Graduate Recruitment: Apply to your local town hall: The changing role and structure of local government offers a wide range of career opportunities, says Philip Schofield

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The Independent Online
ONE IN eight employees - almost 3 million people - works in local government. The range of career opportunities is enormous, with more than 500 councils employing people in more than 500 occupational areas.

Although about a third of the jobs are in manual work, and many more are in relatively junior clerical posts, large numbers of graduates and professionally qualified people work in management or technical roles. These range from finance to fire-fighting, architecture to arts administration, engineering to environmental health, information technology to teaching, law to leisure services, public relations to personnel management. Many are in general administration, advising on and implementing policy.

Most local government is organised into two tiers. In England and Wales services are provided by county and district authorities, in Scotland by regional and district councils. County and regional councils provide larger services, such as education, highways, social services, strategic planning, police, waste disposal and careers services. District councils look after housing, local roads and footpaths, waste collection, and leisure and recreation. Only in Northern Ireland, six metropolitan areas of England and the London boroughs are all services provided by a single authority. The Government plans to replace the two tiers with single-tier or 'unitary' authorities throughout the UK.

Cuts in public expenditure, the creation of single-tier authorities and the opening up of services to compulsory competitive tendering will lead to a reduction in staff numbers. However, Tim Hodey, careers information officer of the Local Government Management Board, says prospects for graduates should remain good, and the work will be more challenging.

He believes that local government will follow the trend in industry and commerce so that 'organisations will become flatter and there will be a less structured hierarchy'. He adds: 'Few graduates can now expect to go in at quite a high level as a trainee. My advice is to get in at any level and gain as much experience as possible, rather than follow any strict stepping stones.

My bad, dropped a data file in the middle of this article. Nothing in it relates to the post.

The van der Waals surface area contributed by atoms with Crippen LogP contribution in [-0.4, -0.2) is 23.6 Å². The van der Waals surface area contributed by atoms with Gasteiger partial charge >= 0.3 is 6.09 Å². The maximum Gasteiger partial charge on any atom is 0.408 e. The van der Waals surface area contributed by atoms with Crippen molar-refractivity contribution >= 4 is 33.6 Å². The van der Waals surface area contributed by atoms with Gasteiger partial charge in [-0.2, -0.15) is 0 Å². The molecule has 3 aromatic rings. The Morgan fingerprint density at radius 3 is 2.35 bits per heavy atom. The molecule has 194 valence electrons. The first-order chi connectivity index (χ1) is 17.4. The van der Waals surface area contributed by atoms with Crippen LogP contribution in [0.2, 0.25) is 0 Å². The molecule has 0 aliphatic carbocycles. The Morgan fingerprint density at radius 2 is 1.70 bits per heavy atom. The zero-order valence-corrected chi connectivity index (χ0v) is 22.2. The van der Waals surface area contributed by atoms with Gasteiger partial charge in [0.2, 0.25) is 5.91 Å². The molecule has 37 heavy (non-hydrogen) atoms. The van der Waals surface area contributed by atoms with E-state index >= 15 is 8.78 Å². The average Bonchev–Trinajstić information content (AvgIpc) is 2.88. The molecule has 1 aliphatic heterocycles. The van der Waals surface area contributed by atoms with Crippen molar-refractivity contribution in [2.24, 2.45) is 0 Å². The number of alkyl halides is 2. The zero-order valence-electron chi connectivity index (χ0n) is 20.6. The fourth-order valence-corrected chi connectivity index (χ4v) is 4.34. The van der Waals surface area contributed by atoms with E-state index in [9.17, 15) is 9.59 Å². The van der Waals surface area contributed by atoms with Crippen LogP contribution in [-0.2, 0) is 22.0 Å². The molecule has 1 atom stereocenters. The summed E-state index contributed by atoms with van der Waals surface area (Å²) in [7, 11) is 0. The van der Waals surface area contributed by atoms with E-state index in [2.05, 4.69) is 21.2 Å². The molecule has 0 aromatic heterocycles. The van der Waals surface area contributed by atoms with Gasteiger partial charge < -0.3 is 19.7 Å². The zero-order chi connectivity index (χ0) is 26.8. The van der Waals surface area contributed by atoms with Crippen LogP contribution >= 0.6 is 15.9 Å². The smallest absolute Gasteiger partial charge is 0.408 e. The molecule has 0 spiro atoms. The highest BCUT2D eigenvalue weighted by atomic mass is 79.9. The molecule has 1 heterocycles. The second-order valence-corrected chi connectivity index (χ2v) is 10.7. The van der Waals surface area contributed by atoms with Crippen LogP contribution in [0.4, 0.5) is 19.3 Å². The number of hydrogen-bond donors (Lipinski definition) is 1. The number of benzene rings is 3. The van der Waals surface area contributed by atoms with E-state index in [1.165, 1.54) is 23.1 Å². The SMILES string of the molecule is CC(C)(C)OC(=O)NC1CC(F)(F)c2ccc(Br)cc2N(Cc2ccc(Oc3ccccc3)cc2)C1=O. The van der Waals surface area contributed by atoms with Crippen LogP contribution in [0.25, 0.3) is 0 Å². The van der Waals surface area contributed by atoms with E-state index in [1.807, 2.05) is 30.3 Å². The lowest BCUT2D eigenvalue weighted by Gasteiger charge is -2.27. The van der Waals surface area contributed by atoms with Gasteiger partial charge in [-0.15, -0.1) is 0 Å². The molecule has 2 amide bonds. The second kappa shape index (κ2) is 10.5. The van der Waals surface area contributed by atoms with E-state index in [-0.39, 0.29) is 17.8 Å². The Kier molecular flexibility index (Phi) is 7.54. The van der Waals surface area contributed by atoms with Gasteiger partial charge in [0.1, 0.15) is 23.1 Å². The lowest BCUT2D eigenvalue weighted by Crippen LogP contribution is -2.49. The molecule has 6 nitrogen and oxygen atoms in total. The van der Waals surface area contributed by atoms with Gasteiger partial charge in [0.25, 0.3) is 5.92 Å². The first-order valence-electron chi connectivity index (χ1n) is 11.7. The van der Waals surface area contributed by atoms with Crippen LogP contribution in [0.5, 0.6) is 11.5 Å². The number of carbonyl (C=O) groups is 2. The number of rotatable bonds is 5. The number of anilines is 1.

'There is a change in emphasis for local government officers. Before, they were strictly in administration in some departments, whereas now they are in a more competitive role, which hopefully is more attractive to graduates. They're managing contracts, fighting against outside contractors for contracts and fighting to provide the most efficient service. This should lead to a more exciting career and greater intellectual challenges.'

Although salaries rarely equal those in the private sector, local authorities generally have a good reputation as employers. There is a strong commitment to training and to helping staff obtain relevant professional qualifications in their chosen fields. Working arrangements are forward- looking, including flexitime, job sharing and part-time work. And local authorities are among the most meticulous in observing the spirit as well as the letter of legislation and 'codes of good practice' relating to equal opportunities. Mature graduates in particular are likely to find a warmer welcome than they will elsewhere.

The Association of Graduate Recruiters, whose members provide more than 80 per cent of UK vacancies for newly qualified graduates, celebrated its 25th anniversary this year by publishing a wide-ranging study, Roles for Graduates in the Twenty-First Century. This points out: 'Public sector employers have eliminated age as a consideration in recruiting graduates unless there is a demonstrable relationship to the requirements for a particular job. This is very different from the practices in the private sector, where age barriers in the recruitment of graduates are widespread.'

Graduates look on local government as an employer with mixed feelings. In some professions - such as teaching and social work - it is 'the' employer. It is attractive to librarians, museum workers and many civil engineers. But for many disciplines where local authorities are in competition with the private sector - such as finance, administration and the law - it is rarely seen as a 'blue-chip' employer. This is partly because graduates are not aware of the changes taking place in local government, and partly because local authorities do not promote themselves through the graduate careers services with the same professionalism as the private sector and civil service.

Details of many authorities offering professional, technical and managerial opportunities are listed in the handbook Catlog (Hobsons Publishing), available in graduate careers advisory services.

Tim Hodey may be contacted at the Local Government Management Board, Arndale House, The Arndale Centre, Luton, Bedfordshire LU1 2TS (0582 451166).

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